Today I wanted to eat up some time by writing about my experience cutting Neil’s Puppet Dreams for the Nerdist channel and Henson Alternative. So here goes nothing. I have been curious about how other people get their jobs, how they work to cut their pieces and how it all comes together as I have been learning and cutting more and more so I hope this does someone a benefit.
Getting the job to edit Neil’s Puppet Dreams started about a year before I got the footage on a drive. That’s because it started with a connection I already had. My producer from Yo Gabba Gabba! felt that because of my experience in cutting notes with directors over e-mail, having my own system (I cut at home for YGG now so I could come home and put my kids to bed) and my “OCD” nature with handing shots off to VFX people (I kind of went over the top and made a google doc for each episode, treating each shot respectively and while it was over the top, we got the job done)..(take a breath sorry for this huge sentence)… that I would be a good fit for this project. While we had Neil Patrick Harris, it wasn’t a large blockbuster project. While it wasn’t a free project, it wasn’t a union project, but I like to do projects for the experience and because they are fun when I can pay the bills.
Rita sent me the scripts to the shorts without telling me who was attached to the project and I read them through to make sure it was a project I was interested in doing. I think she did this to see if I could do it for passion over profit. I accepted and we moved forward. It was when I read the scripts that I finally figured out that it was Neil Patrick Harris so I then decided to go for it and commit, as it would help my reel in terms of “star power” and cutting narrative shorts with a good amount of VFX.
I recently was sent the FitDesk to review. I love biking and have some how let it get away from me as I have found myself getting glued to the computer and stuck in the edit bay, whether it be at home or at the office. When I got the bike, I put it together immediately. It didn’t take long and it was pretty easy. So I wouldn’t be concerned with that.
After the bike was put together I put my big 17″ laptop on it and got some gym shorts on (not necessarily in that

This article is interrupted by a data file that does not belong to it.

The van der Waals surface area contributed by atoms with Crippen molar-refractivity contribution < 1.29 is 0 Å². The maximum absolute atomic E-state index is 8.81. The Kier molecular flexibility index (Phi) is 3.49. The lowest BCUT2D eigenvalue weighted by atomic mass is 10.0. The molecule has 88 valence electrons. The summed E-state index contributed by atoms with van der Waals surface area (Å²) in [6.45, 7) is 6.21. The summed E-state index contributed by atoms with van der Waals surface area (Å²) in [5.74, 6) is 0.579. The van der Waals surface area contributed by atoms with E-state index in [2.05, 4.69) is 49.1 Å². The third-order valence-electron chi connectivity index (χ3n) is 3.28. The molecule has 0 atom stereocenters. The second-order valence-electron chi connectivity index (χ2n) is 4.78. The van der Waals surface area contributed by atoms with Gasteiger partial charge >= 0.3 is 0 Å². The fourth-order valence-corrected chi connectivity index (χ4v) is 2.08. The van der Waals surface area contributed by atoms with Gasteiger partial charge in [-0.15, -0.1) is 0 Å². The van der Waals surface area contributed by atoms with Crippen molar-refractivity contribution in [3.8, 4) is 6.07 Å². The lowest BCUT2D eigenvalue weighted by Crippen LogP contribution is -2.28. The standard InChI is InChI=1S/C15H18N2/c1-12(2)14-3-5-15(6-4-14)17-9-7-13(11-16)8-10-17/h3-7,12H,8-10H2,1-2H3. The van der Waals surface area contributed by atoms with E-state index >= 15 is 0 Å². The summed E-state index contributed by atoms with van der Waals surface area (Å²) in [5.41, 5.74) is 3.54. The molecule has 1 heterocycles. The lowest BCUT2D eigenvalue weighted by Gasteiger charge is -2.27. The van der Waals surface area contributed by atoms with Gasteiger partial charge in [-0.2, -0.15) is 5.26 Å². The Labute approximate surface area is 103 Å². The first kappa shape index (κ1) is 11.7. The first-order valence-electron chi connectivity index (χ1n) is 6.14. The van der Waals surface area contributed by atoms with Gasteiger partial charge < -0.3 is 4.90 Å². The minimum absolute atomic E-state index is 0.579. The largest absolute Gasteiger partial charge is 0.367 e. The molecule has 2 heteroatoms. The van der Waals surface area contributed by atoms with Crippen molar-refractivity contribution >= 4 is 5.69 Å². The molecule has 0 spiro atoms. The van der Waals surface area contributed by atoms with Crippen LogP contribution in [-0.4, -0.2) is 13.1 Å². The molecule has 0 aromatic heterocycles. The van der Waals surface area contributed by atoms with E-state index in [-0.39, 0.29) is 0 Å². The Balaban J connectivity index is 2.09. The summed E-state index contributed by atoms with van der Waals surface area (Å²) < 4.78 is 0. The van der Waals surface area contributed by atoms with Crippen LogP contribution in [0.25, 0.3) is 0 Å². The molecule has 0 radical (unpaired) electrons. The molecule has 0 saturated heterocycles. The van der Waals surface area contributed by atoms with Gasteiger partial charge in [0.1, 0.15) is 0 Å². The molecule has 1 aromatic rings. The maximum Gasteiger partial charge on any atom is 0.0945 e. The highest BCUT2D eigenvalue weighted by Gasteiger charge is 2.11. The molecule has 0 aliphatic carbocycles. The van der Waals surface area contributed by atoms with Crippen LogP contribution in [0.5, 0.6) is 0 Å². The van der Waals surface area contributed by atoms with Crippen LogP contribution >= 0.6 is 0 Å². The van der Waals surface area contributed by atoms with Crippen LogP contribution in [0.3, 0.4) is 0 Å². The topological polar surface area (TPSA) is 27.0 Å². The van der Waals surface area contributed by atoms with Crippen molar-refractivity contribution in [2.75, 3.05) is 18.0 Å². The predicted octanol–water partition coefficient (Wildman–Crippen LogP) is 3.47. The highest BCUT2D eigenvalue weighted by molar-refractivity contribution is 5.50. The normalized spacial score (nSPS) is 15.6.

One of the great perks of working with a new group of people is learning a new set of tricks. Many thanks to Jordan Kim who showed me this wonderful After Effects script called Popcorn Island that I can use as an alternative to Boris Transfer or Automatic Duck. Here is a video on how I have used Popcorn Island. It’s pretty simple. Popcorn Island (download and learn the rest here) will show you how to use their After Effects script (it’s a lengthy video, so I have provided my own if you can install the script file yourself).
A little while ago, I was going through some footage of a really cool scene with some guest stars and a really cool set. I cut the scene together and something felt kind of lop-sided. The director came in and took a look at the footage and right away noticed that only one angle of the scene was being used in the edit.
On this show, it was not uncommon for the crew to shoot some takes with both angles and only camera on others, so at first it didn’t alarm me. However, if I had looked at the lined script more closely, I would have noticed right away that the footage was missing it’s equal pair.
We checked the on site and off site backups. It was gone.
For the past few months I have been working at “Yo Gabba Gabba!” on Season 4 as one of the in house editors. It’s been very interesting to be on the show. One thing that you forget about while being on staff at a place is what is going on in “the outside world.” I just realized today that Avid has their big announcement/webcast tomorrow and just signed up.
We are using Mac Pros that are a few years old; they work just fine.
Some of our machines are using FCP 6; it works just fine.
One of my biggest gripes with the industry is hype.
While hype can motivate an individual to do a good job, to take action or to do something noteworthy, in my opinion, hype causes a lot more stress in the workplace than it is worth.
On most of the projects I have been on, when we have a deadline and we aren’t sure what kind of footage we will get from production, there tends to be a lot of hype. When I say hype, I mean the worrying, the stressing and the emotional disaster that comes from the fear of the unknown.
I’m guilty of this myself, but I notice when I tell myself “whatever it is, it will be fine” we usually get out at a decent hour and we have good results. Too much hype can lead to rushing, doing work improperly and not backing up correctly. Building your editorial staff’s confidence by going over workflows in downtime, experimenting ideas or running tests is what should be going on, not overthinking the amount of work.
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